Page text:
Wednesday, March 14, 2012


Triploid, tricot, three leaves instead of two. Whatever it is called is a mutation involving chromosomes. Most normal plants and animals have two. (diploid) Sometimes more happen. This case three. Diploid plants (dicots) grow two leaves at a time. (mint, asters, african violets, cucumbers..too many to list) Monocots (grass, philodendrons, etc grow one leaf at a time.) Tricots grow three leaves at a time.

Tricots are not normal with most plants. As far as being able to propagate it, I am not sure. The internet seems all over the board on whether or not they are sterile, stronger or weaker growing, or can be bred. My take is that it would be a hard trait to breed for but can occur as a mutation. The effects are interesting.

I've seen it occur with coleus. (the branch will remain that way until the tip gets broken off. When it branches off, it does so in 3's. The offshoots returned to normal.) I've also seen it occur on a common Milkweed. I've also seen it occur with dandelion blooms. (even more so if they got "fertilized" with weed killer.)

But an African violet?! Nope. This is Laughing Anna. I'm not sure if this is typical for the variety or if mine is a spontaneous mutation. I have a hunch it is a mutation. It isn't the first one I've had for that variety. (A year or two ago, I had a Laughing Anna produce a single huge flower and one small leaf from the center instead of two normal leaves.)

Anyways this is how the plant is affected. From the top:

Unusual symmetry. Leaves grow out at an equilateral triangle. Looks like it has a 180 degree rotation with the tip of the triangle pointing up or down every other leaf set.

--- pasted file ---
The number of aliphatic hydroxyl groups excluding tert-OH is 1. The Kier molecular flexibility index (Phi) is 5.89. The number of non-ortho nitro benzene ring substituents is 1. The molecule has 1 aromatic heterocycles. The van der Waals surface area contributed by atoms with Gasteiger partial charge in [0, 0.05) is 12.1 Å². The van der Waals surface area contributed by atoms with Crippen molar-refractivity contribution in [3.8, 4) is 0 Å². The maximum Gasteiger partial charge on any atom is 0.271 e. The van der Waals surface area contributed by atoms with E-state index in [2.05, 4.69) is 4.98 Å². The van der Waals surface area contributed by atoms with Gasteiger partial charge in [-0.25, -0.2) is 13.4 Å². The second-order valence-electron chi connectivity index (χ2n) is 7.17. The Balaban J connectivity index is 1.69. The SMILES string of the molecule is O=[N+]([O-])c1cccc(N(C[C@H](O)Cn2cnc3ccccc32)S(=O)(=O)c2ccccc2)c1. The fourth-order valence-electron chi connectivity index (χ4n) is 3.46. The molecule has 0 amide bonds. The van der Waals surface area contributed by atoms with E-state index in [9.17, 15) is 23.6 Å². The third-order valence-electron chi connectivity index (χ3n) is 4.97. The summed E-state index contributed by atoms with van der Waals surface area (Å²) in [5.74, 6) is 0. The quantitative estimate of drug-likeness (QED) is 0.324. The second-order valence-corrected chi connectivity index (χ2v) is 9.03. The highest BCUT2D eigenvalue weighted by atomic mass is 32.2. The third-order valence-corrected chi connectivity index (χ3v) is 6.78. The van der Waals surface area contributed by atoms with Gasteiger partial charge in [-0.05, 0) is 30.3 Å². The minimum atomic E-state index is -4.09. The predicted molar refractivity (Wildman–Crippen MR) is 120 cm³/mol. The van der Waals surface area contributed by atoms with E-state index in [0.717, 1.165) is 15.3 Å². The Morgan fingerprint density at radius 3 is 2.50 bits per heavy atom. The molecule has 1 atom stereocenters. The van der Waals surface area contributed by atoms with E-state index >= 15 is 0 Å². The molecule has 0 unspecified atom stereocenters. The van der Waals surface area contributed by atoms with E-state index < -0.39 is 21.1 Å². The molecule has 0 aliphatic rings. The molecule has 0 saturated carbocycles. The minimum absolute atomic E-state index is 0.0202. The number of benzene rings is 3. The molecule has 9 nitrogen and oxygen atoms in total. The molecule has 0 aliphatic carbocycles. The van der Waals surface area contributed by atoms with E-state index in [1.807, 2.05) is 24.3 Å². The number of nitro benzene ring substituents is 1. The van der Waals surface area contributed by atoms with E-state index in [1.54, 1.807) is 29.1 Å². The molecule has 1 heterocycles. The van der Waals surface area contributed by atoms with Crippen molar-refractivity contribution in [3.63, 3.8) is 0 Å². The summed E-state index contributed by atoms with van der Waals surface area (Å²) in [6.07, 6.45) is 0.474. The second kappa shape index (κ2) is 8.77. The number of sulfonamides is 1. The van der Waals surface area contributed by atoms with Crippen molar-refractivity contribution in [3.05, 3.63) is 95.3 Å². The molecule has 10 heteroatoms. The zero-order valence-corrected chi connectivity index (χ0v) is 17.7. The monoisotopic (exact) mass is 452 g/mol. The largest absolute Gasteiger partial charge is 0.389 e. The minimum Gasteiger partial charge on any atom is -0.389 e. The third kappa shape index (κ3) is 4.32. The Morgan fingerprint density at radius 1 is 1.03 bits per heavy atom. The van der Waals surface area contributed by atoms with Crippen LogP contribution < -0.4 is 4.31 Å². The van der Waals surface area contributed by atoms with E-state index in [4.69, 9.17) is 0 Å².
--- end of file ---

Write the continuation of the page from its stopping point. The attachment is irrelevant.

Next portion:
Siamese twinning. On. every. Stalk.

Fewer flowers. Stalks twice as long and twice as thick. (To be fair, I didn't typically see lots of flowers per stalk before.)

Everything grows in sets of threes from the crown. Three leaves. Three bloom stalks.


Update 5-4-12:

It's still keeping to it's 3 leaf at a time growth pattern. As a result it is filling in quite quickly.


  1. How curious! Do you still have her? Did you find out whether it's the cultivar's trait or a sport? The rosette looks very lovely and full. Triploids are said to have unusual vigour. Have you tried to delay her bloom, show prep style, to see what she can do? Have you tried to propagate her from leaves or from suckers/peduncles? She's so fascinating!

  2. I had a couple plants of her but besides the crown rot that killed her, the bloom stocks only put up one or two flowers at a time. Not very show worthy. The other plant was just a normal african violet. Same issue with lack of blooms. I had to let her go.